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Bringing home the right to food in Canada: challenges and possibilities for achieving food security.

https://arctichealth.org/en/permalink/ahliterature164472
Source
Public Health Nutr. 2007 Jun;10(6):566-73
Publication Type
Article
Date
Jun-2007
Author
Karen Rideout
Graham Riches
Aleck Ostry
Don Buckingham
Rod MacRae
Author Affiliation
Faculty of Land and Food Systems, University of British Columbia, 2357 main mall, Vancouver, British Columbia, Canada, V6T 124. krideout@interchange.ubc.ca
Source
Public Health Nutr. 2007 Jun;10(6):566-73
Date
Jun-2007
Language
English
Publication Type
Article
Keywords
Altruism
Canada
Food Supply - standards
Human Rights - standards
Humans
International Cooperation
Nutrition Policy
Politics
Relief Work
Social Responsibility
Abstract
We offer a critique of Canada's approach to domestic food security with respect to international agreements, justiciability and case law, the breakdown of the public safety net, the institutionalisation of charitable approaches to food insecurity, and the need for 'joined-up' food and nutrition policies. We examined Canada's commitments to the right to food, as well as Canadian policies, case law and social trends, in order to assess Canada's performance with respect to the human right to food. We found that while Canada has been a leader in signing international human rights agreements, including those relating to the right to food, domestic action has lagged and food insecurity increased. We provide recommendations for policy changes that could deal with complex issues of state accountability, social safety nets and vulnerable populations, and joined-up policy frameworks that could help realise the right to adequate food in Canada and other developed nations.
PubMed ID
17381908 View in PubMed
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Child and adolescent mental health policy and plans in Canada: an analytical review.

https://arctichealth.org/en/permalink/ahliterature145245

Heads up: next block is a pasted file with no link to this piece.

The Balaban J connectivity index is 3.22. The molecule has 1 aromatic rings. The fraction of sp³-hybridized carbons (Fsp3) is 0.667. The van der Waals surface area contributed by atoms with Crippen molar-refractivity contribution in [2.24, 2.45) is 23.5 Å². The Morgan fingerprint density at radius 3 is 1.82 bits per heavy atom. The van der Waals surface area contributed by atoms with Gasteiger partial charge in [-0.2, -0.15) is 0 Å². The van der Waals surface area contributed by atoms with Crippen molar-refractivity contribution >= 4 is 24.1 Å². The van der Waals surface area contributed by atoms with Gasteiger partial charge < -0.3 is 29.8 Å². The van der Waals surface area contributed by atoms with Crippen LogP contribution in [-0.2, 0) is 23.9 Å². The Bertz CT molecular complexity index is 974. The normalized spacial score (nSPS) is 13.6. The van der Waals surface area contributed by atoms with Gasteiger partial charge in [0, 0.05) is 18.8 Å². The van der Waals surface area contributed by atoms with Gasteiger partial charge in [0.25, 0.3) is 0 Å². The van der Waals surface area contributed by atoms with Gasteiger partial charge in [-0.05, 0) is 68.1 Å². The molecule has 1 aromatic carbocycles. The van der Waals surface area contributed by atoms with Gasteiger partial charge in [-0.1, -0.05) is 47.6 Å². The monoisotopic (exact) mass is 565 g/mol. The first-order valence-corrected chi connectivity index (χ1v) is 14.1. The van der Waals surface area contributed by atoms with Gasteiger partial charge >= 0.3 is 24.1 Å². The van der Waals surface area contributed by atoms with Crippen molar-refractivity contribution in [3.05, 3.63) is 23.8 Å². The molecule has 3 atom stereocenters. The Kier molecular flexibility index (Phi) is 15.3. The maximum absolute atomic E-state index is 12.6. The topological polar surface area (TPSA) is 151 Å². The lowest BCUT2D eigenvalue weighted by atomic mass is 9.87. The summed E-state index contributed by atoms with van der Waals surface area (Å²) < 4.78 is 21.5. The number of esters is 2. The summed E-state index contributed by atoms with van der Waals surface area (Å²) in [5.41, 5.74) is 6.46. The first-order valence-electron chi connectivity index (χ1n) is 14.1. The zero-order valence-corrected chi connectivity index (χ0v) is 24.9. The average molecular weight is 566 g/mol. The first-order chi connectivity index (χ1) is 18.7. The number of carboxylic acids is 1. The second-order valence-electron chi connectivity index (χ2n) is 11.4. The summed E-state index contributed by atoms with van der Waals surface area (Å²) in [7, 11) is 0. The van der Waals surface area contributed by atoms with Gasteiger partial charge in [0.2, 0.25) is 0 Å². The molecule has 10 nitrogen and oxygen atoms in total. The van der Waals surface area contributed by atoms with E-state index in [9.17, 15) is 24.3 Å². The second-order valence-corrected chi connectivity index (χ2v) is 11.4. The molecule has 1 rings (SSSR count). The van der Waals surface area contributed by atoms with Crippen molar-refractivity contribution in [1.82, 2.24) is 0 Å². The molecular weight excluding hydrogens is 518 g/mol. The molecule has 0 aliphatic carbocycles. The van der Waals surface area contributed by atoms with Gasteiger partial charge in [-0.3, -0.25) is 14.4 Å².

Source
Can J Psychiatry. 2010 Feb;55(2):100-7
Publication Type
Article
Date
Feb-2010
Author
Stan Kutcher
Mary Jane Hampton
Jeffrey Wilson
Author Affiliation
IWK Health Centre and Dalhousie University Department of Psychiatry, 5850-5980 University Avenue, Halifax, Nova Scotia. skutcher@dal.ca
Source
Can J Psychiatry. 2010 Feb;55(2):100-7
Date
Feb-2010
Language
English
Publication Type
Article
Keywords
Adolescent
Adolescent Health Services - standards
Canada
Child
Female
Health Planning - standards
Health Policy - legislation & jurisprudence
Human Rights - standards
Humans
Information Systems - standards
Male
Mental Disorders - diagnosis - prevention & control - therapy
Mental health
Mental Health Services - legislation & jurisprudence - standards
Psychotropic Drugs - therapeutic use
Quality of Health Care - standards
Staff Development - standards
World Health Organization
Abstract
Child and adolescent mental disorders are common, with a substantial disease burden, yet services for young people are nationally inadequate. As services should be based on policies and (or) plans, we analyzed the availability and content of child and adolescent mental health policies and plans in all provinces and territories.
The World Health Organization (WHO) framework for Child and Adolescent Mental Health Policy and Plans was applied.
Four provinces in Canada have a child and adolescent mental health policy and (or) plan. The other provinces do not have a policy or plan in place, or else try to integrate these components into existing mental health strategies. Among the policies and plans that exist, there is substantial variability regarding content as well as degree of adherence to the WHO template. Five essential content areas: legislation and human rights, information systems, quality improvement, improving access to and use of psychotropics, and human resource development and training are poorly or very poorly addressed in existing policies and (or) plans.
This lack of specific policy and (or) plans for child and adolescent mental health care and the variability of content in plans that exist may help explain why child and adolescent mental health services are poorly developed across Canada. We suggest that a national child and adolescent mental health policy framework be developed for Canada so that the provinces and territories may be encouraged to create or amend their current child and adolescent mental health frameworks in a manner that may enhance national cohesion and commonly addresses service needs in this population.
Notes
Comment In: Can J Psychiatry. 2010 Nov;55(11):746; author reply 74621110467
PubMed ID
20181305 View in PubMed
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Do personal assistance activities promote participation for persons with disabilities in Sweden?

https://arctichealth.org/en/permalink/ahliterature294940
Source
Disabil Rehabil. 2017 12; 39(24):2512-2521
Publication Type
Journal Article
Date
12-2017
Author